If you use a plastic case with externally exposed metal parts – think mounting screw heads – you’ve made a death trap.

    I could go on. The photo of a multimeter with probe tips near a mains circuit is quite horrifying.

    People don’t go around intentionally electrocuting themselves or setting things on fire with their mains powered projects. They just don’t know how to approach this stuff safely. The probes and alligator clips on the $9 Jaycar multimeter are an accident waiting to happen.

    Lithium Batteries:
    Lithium chemistry batteries are dangerous. Period. I don’t need to explain this, just look at this link
    Odds are Samsung’s current problems are something to do with their batteries or their battery management circuits. If you really want to make a phone charger for yourself, read this application note from Microchip:

    It explains everything that needs to happen when charging lithium batteries and includes a simple circuit diagram for a charger that is managed by one of their charge controller chips.

    Please do some research before you start posting stuff on the Internet. I you start with how to
    safely construct a mains powered device of any kind.

  6. OK, So your comment software killed the link. Plug this into Google:
    third-party batteries
    The first link that comes up tells the story.

  7. Well for me that was probably harsh Russell, i understand the fact that safety must not be neglected in whatever we do but i also know that there are better ways to say that. Thanks at Oyvind.

  8. Thanks for the information, seems like a really good project. Do you have any suggestions on how to build a variable power supply, say 5 – 24 volts. I believe it would be so much cheaper to build one then to buy one. Your help will be appreciated Oyvind

  9. I need a 24 Volt DC output supply as charger for my Sanyo Enacle power-assist bike as I do not actually have the original charger when I bought this second hand bike from surplus store. I want to build the needed charger myself by using 3A center-tap 24 V output xformer, question is: do I need to have the same (value) component mentioned above with this 24 VDC output or will it matter? If so, can you email me the simple schematic diagram and the component value in building 24 VDC regulated output charger by using 3A Xformer (12-0-12).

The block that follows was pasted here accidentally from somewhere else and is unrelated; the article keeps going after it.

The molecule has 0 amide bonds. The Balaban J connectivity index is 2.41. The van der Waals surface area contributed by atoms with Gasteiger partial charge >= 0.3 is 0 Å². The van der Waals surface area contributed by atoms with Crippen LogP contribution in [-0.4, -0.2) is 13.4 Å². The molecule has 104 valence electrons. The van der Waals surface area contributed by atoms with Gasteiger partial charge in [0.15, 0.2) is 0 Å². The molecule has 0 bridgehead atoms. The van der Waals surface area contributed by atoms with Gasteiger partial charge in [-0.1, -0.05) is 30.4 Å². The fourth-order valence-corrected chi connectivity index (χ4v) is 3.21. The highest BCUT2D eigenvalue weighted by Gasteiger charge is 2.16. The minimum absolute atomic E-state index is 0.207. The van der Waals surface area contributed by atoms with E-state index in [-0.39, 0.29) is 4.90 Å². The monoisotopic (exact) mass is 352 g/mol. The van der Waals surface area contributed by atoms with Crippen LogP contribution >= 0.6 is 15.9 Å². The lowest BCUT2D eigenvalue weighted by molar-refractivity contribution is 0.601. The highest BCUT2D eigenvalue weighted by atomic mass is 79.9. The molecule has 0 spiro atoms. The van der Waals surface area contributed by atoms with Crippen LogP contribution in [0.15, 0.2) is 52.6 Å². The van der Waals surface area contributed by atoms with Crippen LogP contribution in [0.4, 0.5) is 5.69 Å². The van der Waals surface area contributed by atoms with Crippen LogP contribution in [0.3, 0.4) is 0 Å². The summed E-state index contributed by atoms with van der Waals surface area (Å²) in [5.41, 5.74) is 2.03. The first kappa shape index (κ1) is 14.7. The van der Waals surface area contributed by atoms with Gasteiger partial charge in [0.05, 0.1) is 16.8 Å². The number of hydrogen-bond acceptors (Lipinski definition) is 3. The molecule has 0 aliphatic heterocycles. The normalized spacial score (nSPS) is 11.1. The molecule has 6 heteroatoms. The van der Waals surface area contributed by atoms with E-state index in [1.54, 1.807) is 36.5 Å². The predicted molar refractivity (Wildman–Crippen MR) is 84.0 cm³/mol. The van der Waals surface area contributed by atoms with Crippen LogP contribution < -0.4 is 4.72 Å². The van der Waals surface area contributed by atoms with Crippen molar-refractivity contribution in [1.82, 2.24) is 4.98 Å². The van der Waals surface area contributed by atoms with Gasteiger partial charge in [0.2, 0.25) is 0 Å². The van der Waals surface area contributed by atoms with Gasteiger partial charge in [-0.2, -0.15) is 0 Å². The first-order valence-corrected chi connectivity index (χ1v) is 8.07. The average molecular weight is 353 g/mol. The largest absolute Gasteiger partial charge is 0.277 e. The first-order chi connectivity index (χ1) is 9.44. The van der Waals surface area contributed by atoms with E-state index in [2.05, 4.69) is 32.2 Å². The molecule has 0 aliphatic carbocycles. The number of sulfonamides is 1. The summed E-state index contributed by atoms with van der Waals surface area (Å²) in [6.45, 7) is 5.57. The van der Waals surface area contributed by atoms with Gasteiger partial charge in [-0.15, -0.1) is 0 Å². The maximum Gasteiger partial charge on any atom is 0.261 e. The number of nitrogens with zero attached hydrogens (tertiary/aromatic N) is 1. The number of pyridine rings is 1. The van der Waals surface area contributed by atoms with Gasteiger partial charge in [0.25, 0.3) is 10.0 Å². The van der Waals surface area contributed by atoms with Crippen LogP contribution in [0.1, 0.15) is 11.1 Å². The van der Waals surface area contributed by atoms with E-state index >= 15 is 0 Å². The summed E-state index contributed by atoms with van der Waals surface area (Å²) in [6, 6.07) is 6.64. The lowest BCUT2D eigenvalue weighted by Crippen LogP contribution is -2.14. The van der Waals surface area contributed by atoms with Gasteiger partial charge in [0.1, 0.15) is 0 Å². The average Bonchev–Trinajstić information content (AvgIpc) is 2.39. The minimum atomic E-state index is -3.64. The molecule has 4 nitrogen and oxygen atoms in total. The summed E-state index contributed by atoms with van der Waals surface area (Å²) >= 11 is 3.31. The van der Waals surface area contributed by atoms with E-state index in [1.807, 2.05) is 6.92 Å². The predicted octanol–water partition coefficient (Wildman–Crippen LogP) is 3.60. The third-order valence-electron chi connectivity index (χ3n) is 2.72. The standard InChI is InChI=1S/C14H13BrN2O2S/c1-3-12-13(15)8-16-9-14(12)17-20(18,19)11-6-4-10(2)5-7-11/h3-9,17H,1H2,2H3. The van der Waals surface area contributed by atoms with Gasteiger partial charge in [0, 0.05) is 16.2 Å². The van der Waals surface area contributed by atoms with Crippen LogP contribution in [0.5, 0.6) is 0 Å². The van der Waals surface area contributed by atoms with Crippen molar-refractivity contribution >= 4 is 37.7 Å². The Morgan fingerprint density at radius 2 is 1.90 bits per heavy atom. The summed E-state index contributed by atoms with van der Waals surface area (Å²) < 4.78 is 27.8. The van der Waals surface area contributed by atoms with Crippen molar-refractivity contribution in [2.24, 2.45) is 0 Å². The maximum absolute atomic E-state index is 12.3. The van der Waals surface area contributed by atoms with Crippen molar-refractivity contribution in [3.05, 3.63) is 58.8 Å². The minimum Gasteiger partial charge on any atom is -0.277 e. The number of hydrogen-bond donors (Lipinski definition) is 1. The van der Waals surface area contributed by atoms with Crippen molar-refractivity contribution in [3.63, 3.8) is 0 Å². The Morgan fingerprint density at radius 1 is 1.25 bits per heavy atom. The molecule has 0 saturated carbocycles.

• You need a different voltage regulator than the one in this diagram. A quick search gave me the 7824 chip as an option. Look in it’s datasheet to learn about it. You can probably use the same value for the other components.


  10. Hi Oyvind!
    I’m going to make a circuit that use Arduino to control 5 solenoid valve 12VDC and 2 motor 12VDC.
    My problem is that my adapter 220VAC – 12VAC can’t supply enough power for these 7 things.
    I wonder should I reuse my old ATX power supply of PC or build a new one.
    Can you suggest what I should do?

  11. Thank you for giving me the opportunity to visit this impressive website. There is plenty of valuable info listed on this site.
    I have seen a lot of tricks. It is too much to absorb at once, thus I definitely will return to view more.

  12. Hi Oyvind. Can u suggest a safest xforless pwr supply that can give an sdjustable output of 1.2 to 50V DC on a 230V/ 60Hertz input
    Ding (i am an avid follower of yours from the Manila)

  13. Sir I have a a printer’s power supply 32v I have an amplifier circuit board it requires 12v 3amp power supply., so guide me how to reduce 32v to 12v supply

  14. Hello. im kinda new into electronics, can you explain why you choose 470uf capacitor in that circuit. i understand the part in the 20V because its the Max. voltage it can store, i just want to know why you choose 470uf

    thanks you

    • The 20V is the maximum voltage drop it can have without the risk of damaging it.

      It’s the 470µF that tells you about its ability to store energy. The larger, the more energy it can store.

    • Hi, I haven’t made a PCB layout for this. But it should be pretty easy if you want to have a go at it. My preferred software to do this is kicad, but if you want something really simple (but less powerful) you can try Fritzing.